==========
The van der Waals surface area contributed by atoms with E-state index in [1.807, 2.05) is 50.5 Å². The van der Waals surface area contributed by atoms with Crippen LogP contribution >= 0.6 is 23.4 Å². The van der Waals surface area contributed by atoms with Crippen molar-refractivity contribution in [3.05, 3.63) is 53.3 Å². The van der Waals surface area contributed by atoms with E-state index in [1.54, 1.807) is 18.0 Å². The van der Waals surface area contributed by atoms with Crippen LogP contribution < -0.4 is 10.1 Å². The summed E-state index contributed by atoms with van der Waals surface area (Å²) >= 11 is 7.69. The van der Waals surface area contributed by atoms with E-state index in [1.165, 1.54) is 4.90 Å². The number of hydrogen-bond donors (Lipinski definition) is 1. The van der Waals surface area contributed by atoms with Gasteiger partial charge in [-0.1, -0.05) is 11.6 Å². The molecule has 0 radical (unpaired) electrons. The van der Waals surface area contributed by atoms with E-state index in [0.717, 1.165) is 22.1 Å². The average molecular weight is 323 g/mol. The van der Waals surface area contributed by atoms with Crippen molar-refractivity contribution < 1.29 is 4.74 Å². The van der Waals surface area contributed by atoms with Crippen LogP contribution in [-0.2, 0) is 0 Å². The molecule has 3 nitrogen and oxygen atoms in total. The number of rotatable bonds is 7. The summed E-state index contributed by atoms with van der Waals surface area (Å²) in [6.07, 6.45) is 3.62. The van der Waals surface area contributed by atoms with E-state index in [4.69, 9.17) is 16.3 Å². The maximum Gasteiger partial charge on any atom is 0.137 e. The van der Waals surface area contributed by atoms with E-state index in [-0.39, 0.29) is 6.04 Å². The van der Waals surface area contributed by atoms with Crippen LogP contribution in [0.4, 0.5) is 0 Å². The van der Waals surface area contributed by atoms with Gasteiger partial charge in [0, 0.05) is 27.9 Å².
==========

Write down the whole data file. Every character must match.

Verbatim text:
The van der Waals surface area contributed by atoms with E-state index in [1.807, 2.05) is 50.5 Å². The van der Waals surface area contributed by atoms with Crippen LogP contribution >= 0.6 is 23.4 Å². The van der Waals surface area contributed by atoms with Crippen molar-refractivity contribution in [3.05, 3.63) is 53.3 Å². The van der Waals surface area contributed by atoms with E-state index in [1.54, 1.807) is 18.0 Å². The van der Waals surface area contributed by atoms with Crippen LogP contribution < -0.4 is 10.1 Å². The summed E-state index contributed by atoms with van der Waals surface area (Å²) >= 11 is 7.69. The van der Waals surface area contributed by atoms with E-state index in [1.165, 1.54) is 4.90 Å². The number of hydrogen-bond donors (Lipinski definition) is 1. The van der Waals surface area contributed by atoms with Gasteiger partial charge in [-0.1, -0.05) is 11.6 Å². The molecule has 0 radical (unpaired) electrons. The van der Waals surface area contributed by atoms with E-state index in [0.717, 1.165) is 22.1 Å². The average molecular weight is 323 g/mol. The van der Waals surface area contributed by atoms with Crippen molar-refractivity contribution < 1.29 is 4.74 Å². The van der Waals surface area contributed by atoms with Crippen LogP contribution in [-0.2, 0) is 0 Å². The molecule has 3 nitrogen and oxygen atoms in total. The number of rotatable bonds is 7. The summed E-state index contributed by atoms with van der Waals surface area (Å²) in [6.07, 6.45) is 3.62. The van der Waals surface area contributed by atoms with E-state index in [4.69, 9.17) is 16.3 Å². The maximum Gasteiger partial charge on any atom is 0.137 e. The van der Waals surface area contributed by atoms with E-state index in [-0.39, 0.29) is 6.04 Å². The van der Waals surface area contributed by atoms with Crippen LogP contribution in [0.4, 0.5) is 0 Å². The van der Waals surface area contributed by atoms with Gasteiger partial charge in [0, 0.05) is 27.9 Å².